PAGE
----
Understanding Media

mcluhan_2003_cover

Understanding Media:
The Extensions of Man
Critical Edition

by Marshall McLuhan (1964)

Edited by W. Terrence Gordon (2003)

In this, the book that catapulted him to the world stage of philosophic frontiers, McLuhan looks to the likes of W.B. Yeats, Frank Lloyd Wright, and Bucky Fuller to support his Joyceian view of social evolution, but mostly, he relies upon William Blake:

Blake’s counterstrategy for his age was to meet mechanism with organic myth. […] Had he encountered the electric age, Blake would not have met its challenge with a mere repetition of electric form. For myth is the instant vision of a complex process that ordinarily extends over a long period. Myth is contraction or implosion of any process, and the instant speed of electricity confers the mythic dimension on ordinary industrial and social action today. We live mythically but continue to think fragmentarily and on single planes. (42)

This mythic, or tribal, life conferred upon us by the instantaneity of the electric age, places man back into the pre-civilized village, a “global village” that has now literally been implemented via the Internet and the Web. Consider:

The village had institutionalized all human functions in forms of low intensity. In this mild form everyone could play many roles. Participation was high, and organization was low. (136)

If that’s not an apt description of Web 2.0, I don’t know what is. And McLuhan is clearly thinking ahead to the advent of cyberspace:

Since nearly all our technologies and entertainment since Gutenberg have been not cool, but hot; and not deep, but fragmentary; not producer-oriented, but consumer-oriented, there is scarcely a single area of established relationships, from home and church to school and market, that has not been profoundly disturbed in its pattern and texture. (417)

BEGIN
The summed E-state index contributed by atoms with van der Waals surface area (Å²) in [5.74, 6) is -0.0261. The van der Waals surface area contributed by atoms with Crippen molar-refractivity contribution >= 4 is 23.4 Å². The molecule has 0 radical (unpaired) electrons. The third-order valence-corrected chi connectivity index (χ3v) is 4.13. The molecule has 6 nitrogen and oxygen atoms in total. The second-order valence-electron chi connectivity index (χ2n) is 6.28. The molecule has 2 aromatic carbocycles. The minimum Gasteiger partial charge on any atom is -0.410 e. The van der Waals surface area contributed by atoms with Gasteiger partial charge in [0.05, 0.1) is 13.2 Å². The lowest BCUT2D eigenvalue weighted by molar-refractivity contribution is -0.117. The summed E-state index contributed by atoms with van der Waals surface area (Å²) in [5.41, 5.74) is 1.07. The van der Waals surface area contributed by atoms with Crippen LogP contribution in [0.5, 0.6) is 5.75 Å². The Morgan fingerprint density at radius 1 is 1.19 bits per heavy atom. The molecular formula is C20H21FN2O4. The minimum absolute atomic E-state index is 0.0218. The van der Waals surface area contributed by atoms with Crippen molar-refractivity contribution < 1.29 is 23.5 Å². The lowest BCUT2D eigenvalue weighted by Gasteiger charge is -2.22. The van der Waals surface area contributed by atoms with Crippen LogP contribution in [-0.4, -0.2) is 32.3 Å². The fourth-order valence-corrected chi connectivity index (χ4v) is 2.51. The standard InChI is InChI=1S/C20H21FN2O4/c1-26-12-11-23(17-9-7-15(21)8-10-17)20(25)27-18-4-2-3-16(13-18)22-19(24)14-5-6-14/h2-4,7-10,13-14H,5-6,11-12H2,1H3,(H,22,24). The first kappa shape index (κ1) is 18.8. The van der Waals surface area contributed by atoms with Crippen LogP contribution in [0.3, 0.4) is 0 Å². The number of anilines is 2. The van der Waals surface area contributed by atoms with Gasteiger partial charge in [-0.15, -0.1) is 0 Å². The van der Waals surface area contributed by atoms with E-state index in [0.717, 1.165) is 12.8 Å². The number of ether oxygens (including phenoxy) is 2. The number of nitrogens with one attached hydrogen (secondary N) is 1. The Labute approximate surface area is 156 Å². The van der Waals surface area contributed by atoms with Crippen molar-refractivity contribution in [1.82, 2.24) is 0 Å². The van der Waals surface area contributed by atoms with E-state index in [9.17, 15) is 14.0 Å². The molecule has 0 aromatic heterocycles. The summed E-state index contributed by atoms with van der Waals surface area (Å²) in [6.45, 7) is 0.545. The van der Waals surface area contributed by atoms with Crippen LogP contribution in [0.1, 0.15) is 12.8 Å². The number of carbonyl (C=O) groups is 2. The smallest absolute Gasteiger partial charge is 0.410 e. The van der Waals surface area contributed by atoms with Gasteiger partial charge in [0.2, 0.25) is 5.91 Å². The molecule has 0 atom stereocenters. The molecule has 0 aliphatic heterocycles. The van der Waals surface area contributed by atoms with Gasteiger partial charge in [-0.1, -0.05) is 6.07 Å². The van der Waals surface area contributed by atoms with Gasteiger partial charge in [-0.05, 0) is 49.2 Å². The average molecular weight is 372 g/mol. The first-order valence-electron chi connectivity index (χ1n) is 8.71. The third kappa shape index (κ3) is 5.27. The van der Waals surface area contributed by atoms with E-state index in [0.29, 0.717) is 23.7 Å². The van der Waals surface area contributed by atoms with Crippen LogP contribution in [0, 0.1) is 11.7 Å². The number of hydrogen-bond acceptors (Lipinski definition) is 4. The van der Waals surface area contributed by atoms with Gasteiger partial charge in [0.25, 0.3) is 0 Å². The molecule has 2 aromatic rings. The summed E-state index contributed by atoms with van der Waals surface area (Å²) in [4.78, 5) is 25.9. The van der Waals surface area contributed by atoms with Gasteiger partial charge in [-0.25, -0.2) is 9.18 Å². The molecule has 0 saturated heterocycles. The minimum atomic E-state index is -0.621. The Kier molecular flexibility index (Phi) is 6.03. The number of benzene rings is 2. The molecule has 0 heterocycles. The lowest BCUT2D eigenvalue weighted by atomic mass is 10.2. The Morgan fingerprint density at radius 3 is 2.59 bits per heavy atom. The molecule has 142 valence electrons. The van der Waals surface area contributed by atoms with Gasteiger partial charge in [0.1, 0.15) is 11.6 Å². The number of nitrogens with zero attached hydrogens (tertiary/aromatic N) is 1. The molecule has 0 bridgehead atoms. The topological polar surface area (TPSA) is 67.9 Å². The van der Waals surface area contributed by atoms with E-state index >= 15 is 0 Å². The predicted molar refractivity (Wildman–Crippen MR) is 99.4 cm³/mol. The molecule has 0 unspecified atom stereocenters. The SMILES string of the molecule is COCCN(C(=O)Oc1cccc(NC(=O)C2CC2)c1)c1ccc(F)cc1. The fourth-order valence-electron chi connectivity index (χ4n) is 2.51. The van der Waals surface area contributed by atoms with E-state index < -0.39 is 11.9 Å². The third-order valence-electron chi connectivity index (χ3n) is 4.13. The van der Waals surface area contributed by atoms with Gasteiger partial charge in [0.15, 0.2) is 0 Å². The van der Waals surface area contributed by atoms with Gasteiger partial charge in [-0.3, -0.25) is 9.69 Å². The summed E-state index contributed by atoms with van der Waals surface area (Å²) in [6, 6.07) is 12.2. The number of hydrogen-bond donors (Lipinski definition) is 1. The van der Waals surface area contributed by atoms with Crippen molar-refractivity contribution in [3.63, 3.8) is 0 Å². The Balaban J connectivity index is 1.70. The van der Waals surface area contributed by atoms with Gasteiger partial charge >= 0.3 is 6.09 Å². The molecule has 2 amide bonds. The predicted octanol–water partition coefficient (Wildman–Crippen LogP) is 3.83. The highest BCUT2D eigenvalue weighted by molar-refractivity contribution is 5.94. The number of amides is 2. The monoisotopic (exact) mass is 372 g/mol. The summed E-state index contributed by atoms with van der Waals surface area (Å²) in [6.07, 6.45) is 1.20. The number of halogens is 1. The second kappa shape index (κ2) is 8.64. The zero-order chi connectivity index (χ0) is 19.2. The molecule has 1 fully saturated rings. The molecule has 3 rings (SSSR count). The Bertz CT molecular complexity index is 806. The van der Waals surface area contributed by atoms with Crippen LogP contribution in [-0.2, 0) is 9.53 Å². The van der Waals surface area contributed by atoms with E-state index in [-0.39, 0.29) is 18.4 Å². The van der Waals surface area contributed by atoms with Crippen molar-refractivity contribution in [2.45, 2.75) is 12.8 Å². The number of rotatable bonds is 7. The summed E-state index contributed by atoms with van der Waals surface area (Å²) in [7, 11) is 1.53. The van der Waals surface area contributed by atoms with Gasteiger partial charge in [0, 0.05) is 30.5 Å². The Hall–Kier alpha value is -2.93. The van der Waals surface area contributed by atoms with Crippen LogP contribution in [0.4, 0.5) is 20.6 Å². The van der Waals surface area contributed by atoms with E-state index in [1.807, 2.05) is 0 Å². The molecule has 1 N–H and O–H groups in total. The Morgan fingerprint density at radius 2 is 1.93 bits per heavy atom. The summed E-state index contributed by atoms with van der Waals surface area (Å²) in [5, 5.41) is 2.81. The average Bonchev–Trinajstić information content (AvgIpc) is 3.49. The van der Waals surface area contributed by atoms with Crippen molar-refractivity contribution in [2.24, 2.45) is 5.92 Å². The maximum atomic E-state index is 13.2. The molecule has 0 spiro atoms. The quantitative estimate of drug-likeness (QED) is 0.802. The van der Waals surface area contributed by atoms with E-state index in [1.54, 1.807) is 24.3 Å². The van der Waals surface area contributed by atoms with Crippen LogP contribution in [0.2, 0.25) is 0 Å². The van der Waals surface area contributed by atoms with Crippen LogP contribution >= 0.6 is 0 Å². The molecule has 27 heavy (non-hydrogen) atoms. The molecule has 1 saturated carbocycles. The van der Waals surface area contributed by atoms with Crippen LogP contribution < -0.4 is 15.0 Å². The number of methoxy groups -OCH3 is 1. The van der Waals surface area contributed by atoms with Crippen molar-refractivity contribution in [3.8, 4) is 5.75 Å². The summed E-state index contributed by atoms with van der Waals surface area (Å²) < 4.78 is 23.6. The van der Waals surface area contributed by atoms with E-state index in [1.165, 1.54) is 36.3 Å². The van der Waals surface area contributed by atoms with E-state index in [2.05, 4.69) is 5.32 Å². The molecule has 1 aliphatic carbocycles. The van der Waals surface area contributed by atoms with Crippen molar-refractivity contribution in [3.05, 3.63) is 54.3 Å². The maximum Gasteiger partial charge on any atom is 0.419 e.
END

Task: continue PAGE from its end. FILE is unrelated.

This is the very revolution in which we are immersed today; so deeply immersed, in fact, that we cannot see it. Fortunately, in spite of the fact that he died in the same year that the PC was born, Marshall McLuhan saw it for us. 616 pages.

Contents

Introduction to the Critical Edition, W. Terrence Gordon

Part I

Introduction to the First Edition

Introduction to the Second Edition

  1. The Medium is the Message
  2. Media Hot and Cold
  3. Reversal of the Overheated Medium
  4. The Gadget Lover: Narcissus as Narcosis
  5. Hybrid Energy: Les Liaisons Dangereuses
  6. Media as Translators
  7. Challenge and Collapse: The Nemesis of Creativity

Part II

  1. The Spoken Word: Flower of Evil?
  2. The Written Word: An Eye for an Ear
  3. Roads and Paper Routes
  4. Number: Profile of the Crowd
  5. Clothing: Our Extended Skin
  6. Housing: New Look and New Outlook
  7. Money: The Poor Man’s Credit Card
  8. Clocks: The Scent of Time
  9. The Print: How to Dig It
  10. Comics: MAD Vestibule to TV
  11. The Printed Word: Architect of Nationalism
  12. Wheel, Bicycle, and Airplane
  13. The Photograph: The Brothel-without-Walls
  14. Press: Government by News Leak
  15. Motorcar: The Mechanical Bride
  16. Ads: Keeping Upset with the Joneses
  17. Games: The Extensions of Man
  18. Telegraph: The Social Hormone
  19. The Typewriter: Into the Age of the Iron Whim
  20. The Telephone: Sounding Brass or Tinkling Symbol?
  21. The Phonograph: The Toy that Shrank the National Chest
  22. Movies: The Reel World
  23. Radio: The Tribal Drum
  24. Television: The Timid Giant
  25. Weapons: War of the Icons
  26. Automation: Learning a Living

Appendix

Report on Project in Understanding Media

Introduction

  • The Ryerson Media Experiment
  • Project in Understanding New Media
  • Transforming Report on Project in Understanding Media into Understanding Media

Critical Reception of Understanding Media

Glossary

Works Cited

Publications of Marshall McLuhan

Subject Index

Name Index

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